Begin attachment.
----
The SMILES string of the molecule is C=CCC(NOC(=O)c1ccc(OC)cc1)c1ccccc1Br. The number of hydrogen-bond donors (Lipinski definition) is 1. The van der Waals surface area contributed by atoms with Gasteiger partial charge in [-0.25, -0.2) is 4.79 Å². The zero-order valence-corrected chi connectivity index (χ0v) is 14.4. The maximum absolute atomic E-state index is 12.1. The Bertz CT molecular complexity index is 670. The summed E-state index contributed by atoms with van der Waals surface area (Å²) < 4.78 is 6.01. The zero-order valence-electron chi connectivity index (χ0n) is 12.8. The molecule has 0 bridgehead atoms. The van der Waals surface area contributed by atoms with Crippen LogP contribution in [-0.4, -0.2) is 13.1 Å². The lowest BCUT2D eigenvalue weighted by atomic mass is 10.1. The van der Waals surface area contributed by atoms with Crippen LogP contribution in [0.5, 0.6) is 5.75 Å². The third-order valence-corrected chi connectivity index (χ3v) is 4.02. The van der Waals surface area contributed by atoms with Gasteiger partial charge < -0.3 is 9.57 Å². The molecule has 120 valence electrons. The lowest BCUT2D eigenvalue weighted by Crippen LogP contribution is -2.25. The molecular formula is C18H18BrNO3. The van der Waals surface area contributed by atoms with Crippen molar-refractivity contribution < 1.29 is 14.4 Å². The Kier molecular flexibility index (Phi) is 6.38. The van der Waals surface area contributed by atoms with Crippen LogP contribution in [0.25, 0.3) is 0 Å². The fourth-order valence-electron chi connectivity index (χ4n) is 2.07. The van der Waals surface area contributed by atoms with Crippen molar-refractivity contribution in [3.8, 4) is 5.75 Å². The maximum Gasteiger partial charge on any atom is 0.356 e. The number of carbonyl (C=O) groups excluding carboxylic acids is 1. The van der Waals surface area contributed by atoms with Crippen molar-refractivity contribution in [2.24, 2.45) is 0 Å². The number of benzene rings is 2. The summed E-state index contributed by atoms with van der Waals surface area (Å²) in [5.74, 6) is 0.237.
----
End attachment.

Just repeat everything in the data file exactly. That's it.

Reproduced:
The SMILES string of the molecule is C=CCC(NOC(=O)c1ccc(OC)cc1)c1ccccc1Br. The number of hydrogen-bond donors (Lipinski definition) is 1. The van der Waals surface area contributed by atoms with Gasteiger partial charge in [-0.25, -0.2) is 4.79 Å². The zero-order valence-corrected chi connectivity index (χ0v) is 14.4. The maximum absolute atomic E-state index is 12.1. The Bertz CT molecular complexity index is 670. The summed E-state index contributed by atoms with van der Waals surface area (Å²) < 4.78 is 6.01. The zero-order valence-electron chi connectivity index (χ0n) is 12.8. The molecule has 0 bridgehead atoms. The van der Waals surface area contributed by atoms with Crippen LogP contribution in [-0.4, -0.2) is 13.1 Å². The lowest BCUT2D eigenvalue weighted by atomic mass is 10.1. The van der Waals surface area contributed by atoms with Crippen LogP contribution in [0.5, 0.6) is 5.75 Å². The third-order valence-corrected chi connectivity index (χ3v) is 4.02. The van der Waals surface area contributed by atoms with Gasteiger partial charge < -0.3 is 9.57 Å². The molecule has 120 valence electrons. The lowest BCUT2D eigenvalue weighted by Crippen LogP contribution is -2.25. The molecular formula is C18H18BrNO3. The van der Waals surface area contributed by atoms with Crippen molar-refractivity contribution < 1.29 is 14.4 Å². The Kier molecular flexibility index (Phi) is 6.38. The van der Waals surface area contributed by atoms with Crippen LogP contribution in [0.25, 0.3) is 0 Å². The fourth-order valence-electron chi connectivity index (χ4n) is 2.07. The van der Waals surface area contributed by atoms with Crippen molar-refractivity contribution in [3.8, 4) is 5.75 Å². The maximum Gasteiger partial charge on any atom is 0.356 e. The number of carbonyl (C=O) groups excluding carboxylic acids is 1. The van der Waals surface area contributed by atoms with Crippen molar-refractivity contribution in [2.24, 2.45) is 0 Å². The number of benzene rings is 2. The summed E-state index contributed by atoms with van der Waals surface area (Å²) in [5.74, 6) is 0.237.